Twitter says it will remove hate speech related to age, disease and disability from its platform

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Twitter has updated its policy when it comes to hate speech, with the platform now adding age, disease and disability to the list of content it will be looking at.

This follows a move last year to remove any religion-related hate speech from the platform, following a number of mass shootings in which the shooter’s religious beliefs, as well as their targets, came to the fore.

“In July 2019, we expanded our rules against hateful conduct  to include language that dehumanizes others on the basis of religion. Today, we are further expanding this rule to include language that dehumanizes on the basis of age, disability or disease,” Twitter explained in its blog post.

The microblogging site also provided some examples of tweets (pasted below) which would fall under this new policy, noting that they would be removed once they’re flagged and reviewed.

The firm also notes that any tweets sent out prior to today and reported, would be deleted, but would not result in an account being suspended, as the rule did not exist at the time that the message was first sent.

Twitter also acknowledged the fact that it is still learning during this ongoing process, and that such a policy will take time to refine. As such it should be interesting to see how the company copes with erroneous reports of hate speech, especially as these kinds of messages can be open to interpretation.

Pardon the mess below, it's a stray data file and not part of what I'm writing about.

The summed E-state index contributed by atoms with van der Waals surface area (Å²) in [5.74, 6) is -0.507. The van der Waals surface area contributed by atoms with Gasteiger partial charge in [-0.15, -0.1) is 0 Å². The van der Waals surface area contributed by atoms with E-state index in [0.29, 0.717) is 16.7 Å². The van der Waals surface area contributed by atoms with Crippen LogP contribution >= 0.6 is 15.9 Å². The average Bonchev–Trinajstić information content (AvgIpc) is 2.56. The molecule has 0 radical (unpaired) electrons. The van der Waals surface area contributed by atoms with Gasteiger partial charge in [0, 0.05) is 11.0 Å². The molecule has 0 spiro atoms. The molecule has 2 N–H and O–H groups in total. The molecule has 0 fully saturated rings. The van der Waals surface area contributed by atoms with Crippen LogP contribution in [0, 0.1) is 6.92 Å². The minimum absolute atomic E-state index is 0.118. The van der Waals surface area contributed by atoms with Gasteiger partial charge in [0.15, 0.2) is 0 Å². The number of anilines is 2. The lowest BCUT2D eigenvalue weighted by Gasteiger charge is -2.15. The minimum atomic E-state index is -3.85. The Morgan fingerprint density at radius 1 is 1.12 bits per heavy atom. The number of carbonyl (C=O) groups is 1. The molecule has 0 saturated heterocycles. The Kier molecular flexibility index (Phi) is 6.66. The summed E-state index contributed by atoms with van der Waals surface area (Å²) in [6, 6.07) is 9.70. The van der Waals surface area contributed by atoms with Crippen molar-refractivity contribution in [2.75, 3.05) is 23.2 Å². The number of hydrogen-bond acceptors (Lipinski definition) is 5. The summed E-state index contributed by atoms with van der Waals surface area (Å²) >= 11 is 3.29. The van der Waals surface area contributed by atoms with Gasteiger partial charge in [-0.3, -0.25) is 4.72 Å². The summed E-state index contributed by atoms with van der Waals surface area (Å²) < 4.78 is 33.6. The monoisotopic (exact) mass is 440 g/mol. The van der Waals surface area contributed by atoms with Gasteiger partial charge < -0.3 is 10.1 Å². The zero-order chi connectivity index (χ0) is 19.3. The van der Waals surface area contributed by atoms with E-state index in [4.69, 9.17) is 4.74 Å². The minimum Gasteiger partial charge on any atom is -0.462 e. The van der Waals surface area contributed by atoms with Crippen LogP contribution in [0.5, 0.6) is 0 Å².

We have, for example, seen plenty of memes pop up online following the recent confirmation of South Africa’s first coronavirus (COVID-19) case. Could these for example be viewed as hate speech related to disease?

“We are continuing to learn as we expand to additional categories. We’ve seen that by doing more in-depth training and an extended testing period to determine what we need to further clarify and define, our team is more prepared to handle cultural nuances and ensure we take action more consistently,” Twitter notes.

“We agree that these are difficult areas to get right, so we want to be thoughtful and effective as we expand this rule,” the social media platform concludes.

With the enforcement of this policy update now taking effect, we’ll soon see what the vocal Twitter community’s opinion on this change is.

Robin-Leigh Chetty

Robin-Leigh Chetty

When he's not reviewing the latest smartphones, Robin-Leigh is writing about everything tech-related from IoT and smart cities, to 5G and cloud computing. He's also a keen photographer and dabbles in console games.